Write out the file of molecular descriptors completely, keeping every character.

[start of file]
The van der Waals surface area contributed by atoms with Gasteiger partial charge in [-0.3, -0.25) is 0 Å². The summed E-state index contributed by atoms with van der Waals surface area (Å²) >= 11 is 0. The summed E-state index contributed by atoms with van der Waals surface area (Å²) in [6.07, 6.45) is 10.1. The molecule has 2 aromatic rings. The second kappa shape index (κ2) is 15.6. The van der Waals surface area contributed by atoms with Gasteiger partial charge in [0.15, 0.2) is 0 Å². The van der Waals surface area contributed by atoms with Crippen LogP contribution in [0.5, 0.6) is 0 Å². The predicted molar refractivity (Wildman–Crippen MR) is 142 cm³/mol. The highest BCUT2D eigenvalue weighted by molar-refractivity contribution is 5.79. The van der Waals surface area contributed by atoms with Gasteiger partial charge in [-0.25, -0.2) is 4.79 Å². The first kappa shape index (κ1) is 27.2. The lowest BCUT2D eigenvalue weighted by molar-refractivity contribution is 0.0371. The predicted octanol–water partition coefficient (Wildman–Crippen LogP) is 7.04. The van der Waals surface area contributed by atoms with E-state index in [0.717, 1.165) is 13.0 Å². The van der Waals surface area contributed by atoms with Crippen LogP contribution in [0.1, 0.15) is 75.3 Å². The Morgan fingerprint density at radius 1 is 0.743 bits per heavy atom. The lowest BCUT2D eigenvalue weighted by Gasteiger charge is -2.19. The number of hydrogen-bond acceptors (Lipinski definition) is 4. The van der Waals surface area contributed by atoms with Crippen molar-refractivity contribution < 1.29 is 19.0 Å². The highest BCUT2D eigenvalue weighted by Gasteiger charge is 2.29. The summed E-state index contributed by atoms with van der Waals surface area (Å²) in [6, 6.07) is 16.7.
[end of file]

The van der Waals surface area contributed by atoms with Gasteiger partial charge in [-0.3, -0.25) is 0 Å². The summed E-state index contributed by atoms with van der Waals surface area (Å²) >= 11 is 0. The summed E-state index contributed by atoms with van der Waals surface area (Å²) in [6.07, 6.45) is 10.1. The molecule has 2 aromatic rings. The second kappa shape index (κ2) is 15.6. The van der Waals surface area contributed by atoms with Gasteiger partial charge in [0.15, 0.2) is 0 Å². The van der Waals surface area contributed by atoms with Crippen LogP contribution in [0.5, 0.6) is 0 Å². The predicted molar refractivity (Wildman–Crippen MR) is 142 cm³/mol. The highest BCUT2D eigenvalue weighted by molar-refractivity contribution is 5.79. The van der Waals surface area contributed by atoms with Gasteiger partial charge in [-0.25, -0.2) is 4.79 Å². The first kappa shape index (κ1) is 27.2. The lowest BCUT2D eigenvalue weighted by molar-refractivity contribution is 0.0371. The predicted octanol–water partition coefficient (Wildman–Crippen LogP) is 7.04. The van der Waals surface area contributed by atoms with E-state index in [0.717, 1.165) is 13.0 Å². The van der Waals surface area contributed by atoms with Crippen LogP contribution in [0.1, 0.15) is 75.3 Å². The Morgan fingerprint density at radius 1 is 0.743 bits per heavy atom. The lowest BCUT2D eigenvalue weighted by Gasteiger charge is -2.19. The number of hydrogen-bond acceptors (Lipinski definition) is 4. The van der Waals surface area contributed by atoms with Crippen molar-refractivity contribution < 1.29 is 19.0 Å². The highest BCUT2D eigenvalue weighted by Gasteiger charge is 2.29. The summed E-state index contributed by atoms with van der Waals surface area (Å²) in [6, 6.07) is 16.7.